Football:Eric Moore

Written by Eric Moore with the aid of Beth Moore

Saturdays in Midland presented themselves as days to ride bikes all over town hanging out with friends, looking to pick up a game of baseball or football. It all depended on who showed up, and where, but the property where the Moore boys lived on Louisiana fit the bill for both sports because of its immense size, so most of the time they ended up there.

Eric first started playing football at San Jacinto Junior High in the 7th grade. The group of guys he played with (and remembers the most) were Jody Givens, Rodney Satterwhite, Knox Nunnally, Billy Owens, and Sammy Vaughn. A new junior high (Alamo) opened at the beginning of their 8th grade, but luckily most of them were still able to play together. In the 9th grade they all reunited to attend Midland High School and once again play together. They received strong, excellent coaching from Coach Selbo during their junior high years due to his taking several of the strong players under his wing and instilling good skills in them. He went on to coach at Lee High School in the fall of 1961 when a second high school was built.

A new rule was implemented the beginning of their freshman year that allowed freshmen to play varsity football. Eric, Jody Givens, and Rodney Satterwhite were the only ones chosen that first year. Tailback and halfback were the positions Eric played most of his high school years. Besides football Eric was able to participate in several sports in high school – track, baseball, swimming, and tennis, to name a few, but he was always available to help John and all the younger guys improve their skills … after all, they had a lot of catching up to do.

Eric and John attended high school summer football practice together the summer before Eric’s junior and John’s freshman year. Eric played several positions but at one particular time he was punting and, as usual, John followed suit. Whatever Eric did, John did, so he also became a punter. The two were put on separate teams and John was chosen to punt to Eric. On one particular day he punted the ball to Eric with perfect precision and alignment. Eric caught the ball, ran the entire length of the left side of the field behind the screen, and was headed for a touchdown. John saw his chance! He was his team’s last hope of stopping Eric! He set himself up in Eric’s lane, crouched down with both hands open wide, grinning from ear to ear in anticipation. When Eric saw John looming, he lowered his shoulder, faked to the left, totally ran over him, knocking him to the ground on his back, and scored! When John came to, he said, “WHAT??!!! WHAT JUST HAPPENED??!!!“ He was in utter shock! “That didn’t just happen!!! I HAD HIM!!”  Not only was John’s ego completely crushed that he wasn’t able to take him DOWN, his bruised pride was totally shattered… That moment, in Eric’s opinion, was John’s introduction to NEVER trying to take down a senior, much less an older brother. They never forgot that moment … and through the years John continually tried to “take down” his older brother (unsuccessfully I might add). Even into their late fifties John tried to wrestle Eric and take him down, but all John could manage was to “sit” on Eric and hold him down with his weight if he caught him off guard.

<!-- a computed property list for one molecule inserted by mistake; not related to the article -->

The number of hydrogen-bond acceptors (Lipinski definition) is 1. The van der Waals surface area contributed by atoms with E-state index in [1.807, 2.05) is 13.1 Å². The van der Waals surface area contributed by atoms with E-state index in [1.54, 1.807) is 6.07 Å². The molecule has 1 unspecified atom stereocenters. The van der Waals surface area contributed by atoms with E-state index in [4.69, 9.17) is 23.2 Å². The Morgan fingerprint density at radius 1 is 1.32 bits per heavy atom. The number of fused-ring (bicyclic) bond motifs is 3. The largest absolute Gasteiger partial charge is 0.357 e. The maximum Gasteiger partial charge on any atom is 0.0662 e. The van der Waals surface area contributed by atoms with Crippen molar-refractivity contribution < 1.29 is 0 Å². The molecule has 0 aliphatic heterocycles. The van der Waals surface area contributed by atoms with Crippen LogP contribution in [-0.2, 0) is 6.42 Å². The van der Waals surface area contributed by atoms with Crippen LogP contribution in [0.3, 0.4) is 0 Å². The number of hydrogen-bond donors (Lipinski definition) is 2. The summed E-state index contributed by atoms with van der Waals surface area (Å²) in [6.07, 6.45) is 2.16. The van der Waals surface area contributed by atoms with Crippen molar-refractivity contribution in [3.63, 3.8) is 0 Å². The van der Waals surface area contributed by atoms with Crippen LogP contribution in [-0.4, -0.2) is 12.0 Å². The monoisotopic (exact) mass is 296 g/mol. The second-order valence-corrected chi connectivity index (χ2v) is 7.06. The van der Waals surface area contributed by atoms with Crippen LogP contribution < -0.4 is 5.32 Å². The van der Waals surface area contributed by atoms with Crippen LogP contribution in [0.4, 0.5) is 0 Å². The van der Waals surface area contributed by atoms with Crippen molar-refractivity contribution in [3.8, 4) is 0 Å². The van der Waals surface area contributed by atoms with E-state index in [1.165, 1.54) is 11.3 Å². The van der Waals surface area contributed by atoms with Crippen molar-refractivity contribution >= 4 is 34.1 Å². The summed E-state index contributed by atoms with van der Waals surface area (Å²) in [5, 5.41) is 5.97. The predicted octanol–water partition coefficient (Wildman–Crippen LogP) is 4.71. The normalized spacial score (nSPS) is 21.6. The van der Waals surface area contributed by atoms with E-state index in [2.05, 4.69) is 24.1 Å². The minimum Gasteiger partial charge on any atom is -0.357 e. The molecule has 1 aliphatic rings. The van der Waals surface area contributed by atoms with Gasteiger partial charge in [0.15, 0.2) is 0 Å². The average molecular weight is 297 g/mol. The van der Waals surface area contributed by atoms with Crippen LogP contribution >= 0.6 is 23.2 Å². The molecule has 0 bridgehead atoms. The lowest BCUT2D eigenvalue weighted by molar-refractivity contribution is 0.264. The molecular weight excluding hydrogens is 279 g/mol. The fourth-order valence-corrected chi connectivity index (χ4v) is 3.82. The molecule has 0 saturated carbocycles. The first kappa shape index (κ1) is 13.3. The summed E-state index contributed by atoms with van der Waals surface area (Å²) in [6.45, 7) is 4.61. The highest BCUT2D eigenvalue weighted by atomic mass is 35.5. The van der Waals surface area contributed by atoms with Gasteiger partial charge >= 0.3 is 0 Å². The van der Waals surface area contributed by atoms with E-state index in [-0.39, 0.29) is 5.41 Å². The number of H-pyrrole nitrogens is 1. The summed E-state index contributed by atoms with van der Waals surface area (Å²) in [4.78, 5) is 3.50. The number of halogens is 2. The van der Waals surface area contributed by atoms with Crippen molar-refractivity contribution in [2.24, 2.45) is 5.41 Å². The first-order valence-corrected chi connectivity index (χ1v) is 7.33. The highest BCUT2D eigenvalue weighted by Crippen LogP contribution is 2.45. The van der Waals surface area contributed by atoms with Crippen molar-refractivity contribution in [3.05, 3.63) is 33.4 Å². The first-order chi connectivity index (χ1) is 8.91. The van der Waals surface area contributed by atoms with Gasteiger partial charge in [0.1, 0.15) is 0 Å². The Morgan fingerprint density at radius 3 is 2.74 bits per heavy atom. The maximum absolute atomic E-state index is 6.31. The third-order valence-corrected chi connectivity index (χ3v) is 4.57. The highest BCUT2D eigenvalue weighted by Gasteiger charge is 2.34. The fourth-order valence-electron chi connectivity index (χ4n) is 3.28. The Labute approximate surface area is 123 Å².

Pictures from MHS 1954-1959

Pictures and Clippings from the Personal Scrapbook of Jerry Callaway

Bruce Monroe was Davieann Monroe’s big brother. He went on to play for TCU, then law school at UT. He met his wife Lee, at TCU. After law school he went to Alaska to work in the governor’s office. He spent many years in Alaska, and his family loved the outdoor life there. He retired to north Texas and passed away several years ago. 

There was a beautiful blonde young lady named 
Diane (or Diana) David

I think this would be the right years.

But this is just a guess. 

Bulldog Offensive Stats
Bulldogs of the Week
Coach Tugboat Jones
Don Rone, Tugboat Jones and Jim Owens
Football MHS 1954
Football MHS 1954
Jerry Callaway 1954
Larry Cooper, Buddy Whitley and Wahoo McDaniel
Larry Cooper, Johnny Branson and Wahoo McDaniel
MHS Football Team 1954
Tom Inman


Dedicated to John Tom Williams (RIP) , Jean Starr Lewis       



Midland High School was erected in 1928, for a price of $150,000.  Carver High School was established in 1932. A new Midland High School started construction in 1948, and the Class of 1950 was the first to graduate from the new school.  The “CATOICO” student yearbook derived its name from the combination of: Cattle, Oil and Cotton.